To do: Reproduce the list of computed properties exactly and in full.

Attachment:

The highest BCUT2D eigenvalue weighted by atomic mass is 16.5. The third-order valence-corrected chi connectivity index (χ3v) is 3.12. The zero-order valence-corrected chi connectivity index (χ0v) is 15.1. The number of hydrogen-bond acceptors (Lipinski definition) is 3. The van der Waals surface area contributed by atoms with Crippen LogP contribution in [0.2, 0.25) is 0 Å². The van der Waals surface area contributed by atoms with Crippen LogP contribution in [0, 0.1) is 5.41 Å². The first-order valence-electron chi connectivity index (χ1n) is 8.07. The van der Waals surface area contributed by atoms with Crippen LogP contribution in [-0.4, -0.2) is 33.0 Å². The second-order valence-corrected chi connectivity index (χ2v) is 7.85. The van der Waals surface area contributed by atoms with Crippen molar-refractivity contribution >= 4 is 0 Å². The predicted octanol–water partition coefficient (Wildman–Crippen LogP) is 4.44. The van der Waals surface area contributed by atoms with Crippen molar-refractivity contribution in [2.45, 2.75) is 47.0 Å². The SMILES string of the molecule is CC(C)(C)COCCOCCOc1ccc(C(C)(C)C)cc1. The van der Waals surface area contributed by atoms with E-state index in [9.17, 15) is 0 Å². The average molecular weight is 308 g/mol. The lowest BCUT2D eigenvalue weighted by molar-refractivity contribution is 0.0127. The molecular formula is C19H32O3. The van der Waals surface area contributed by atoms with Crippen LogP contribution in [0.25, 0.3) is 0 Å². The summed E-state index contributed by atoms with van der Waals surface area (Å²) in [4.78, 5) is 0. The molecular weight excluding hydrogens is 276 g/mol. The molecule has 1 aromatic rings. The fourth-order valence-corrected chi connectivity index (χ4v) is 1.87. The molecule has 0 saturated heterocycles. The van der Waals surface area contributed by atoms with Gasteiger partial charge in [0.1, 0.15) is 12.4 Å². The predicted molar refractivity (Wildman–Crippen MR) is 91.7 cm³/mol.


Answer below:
The highest BCUT2D eigenvalue weighted by atomic mass is 16.5. The third-order valence-corrected chi connectivity index (χ3v) is 3.12. The zero-order valence-corrected chi connectivity index (χ0v) is 15.1. The number of hydrogen-bond acceptors (Lipinski definition) is 3. The van der Waals surface area contributed by atoms with Crippen LogP contribution in [0.2, 0.25) is 0 Å². The van der Waals surface area contributed by atoms with Crippen LogP contribution in [0, 0.1) is 5.41 Å². The first-order valence-electron chi connectivity index (χ1n) is 8.07. The van der Waals surface area contributed by atoms with Crippen LogP contribution in [-0.4, -0.2) is 33.0 Å². The second-order valence-corrected chi connectivity index (χ2v) is 7.85. The van der Waals surface area contributed by atoms with Crippen molar-refractivity contribution >= 4 is 0 Å². The predicted octanol–water partition coefficient (Wildman–Crippen LogP) is 4.44. The van der Waals surface area contributed by atoms with Crippen molar-refractivity contribution in [2.45, 2.75) is 47.0 Å². The SMILES string of the molecule is CC(C)(C)COCCOCCOc1ccc(C(C)(C)C)cc1. The van der Waals surface area contributed by atoms with E-state index in [9.17, 15) is 0 Å². The average molecular weight is 308 g/mol. The lowest BCUT2D eigenvalue weighted by molar-refractivity contribution is 0.0127. The molecular formula is C19H32O3. The van der Waals surface area contributed by atoms with Crippen LogP contribution in [0.25, 0.3) is 0 Å². The summed E-state index contributed by atoms with van der Waals surface area (Å²) in [4.78, 5) is 0. The molecular weight excluding hydrogens is 276 g/mol. The molecule has 1 aromatic rings. The fourth-order valence-corrected chi connectivity index (χ4v) is 1.87. The molecule has 0 saturated heterocycles. The van der Waals surface area contributed by atoms with Gasteiger partial charge in [0.1, 0.15) is 12.4 Å². The predicted molar refractivity (Wildman–Crippen MR) is 91.7 cm³/mol.